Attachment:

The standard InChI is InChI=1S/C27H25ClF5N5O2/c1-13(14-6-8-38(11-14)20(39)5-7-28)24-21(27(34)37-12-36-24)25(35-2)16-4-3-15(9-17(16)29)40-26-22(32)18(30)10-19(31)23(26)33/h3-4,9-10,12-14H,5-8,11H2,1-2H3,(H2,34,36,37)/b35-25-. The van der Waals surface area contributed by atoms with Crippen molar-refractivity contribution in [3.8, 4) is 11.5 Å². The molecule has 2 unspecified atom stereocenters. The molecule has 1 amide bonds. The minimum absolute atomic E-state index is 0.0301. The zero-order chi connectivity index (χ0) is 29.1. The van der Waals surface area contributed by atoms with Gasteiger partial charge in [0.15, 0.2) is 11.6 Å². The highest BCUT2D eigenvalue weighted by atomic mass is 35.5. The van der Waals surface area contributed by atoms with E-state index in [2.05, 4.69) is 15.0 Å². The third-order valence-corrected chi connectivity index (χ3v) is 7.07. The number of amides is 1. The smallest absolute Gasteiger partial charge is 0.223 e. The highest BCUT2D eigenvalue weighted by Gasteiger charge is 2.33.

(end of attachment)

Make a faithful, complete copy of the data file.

The standard InChI is InChI=1S/C27H25ClF5N5O2/c1-13(14-6-8-38(11-14)20(39)5-7-28)24-21(27(34)37-12-36-24)25(35-2)16-4-3-15(9-17(16)29)40-26-22(32)18(30)10-19(31)23(26)33/h3-4,9-10,12-14H,5-8,11H2,1-2H3,(H2,34,36,37)/b35-25-. The van der Waals surface area contributed by atoms with Crippen molar-refractivity contribution in [3.8, 4) is 11.5 Å². The molecule has 2 unspecified atom stereocenters. The molecule has 1 amide bonds. The minimum absolute atomic E-state index is 0.0301. The zero-order chi connectivity index (χ0) is 29.1. The van der Waals surface area contributed by atoms with Gasteiger partial charge in [0.15, 0.2) is 11.6 Å². The highest BCUT2D eigenvalue weighted by atomic mass is 35.5. The van der Waals surface area contributed by atoms with E-state index in [2.05, 4.69) is 15.0 Å². The third-order valence-corrected chi connectivity index (χ3v) is 7.07. The number of amides is 1. The smallest absolute Gasteiger partial charge is 0.223 e. The highest BCUT2D eigenvalue weighted by Gasteiger charge is 2.33.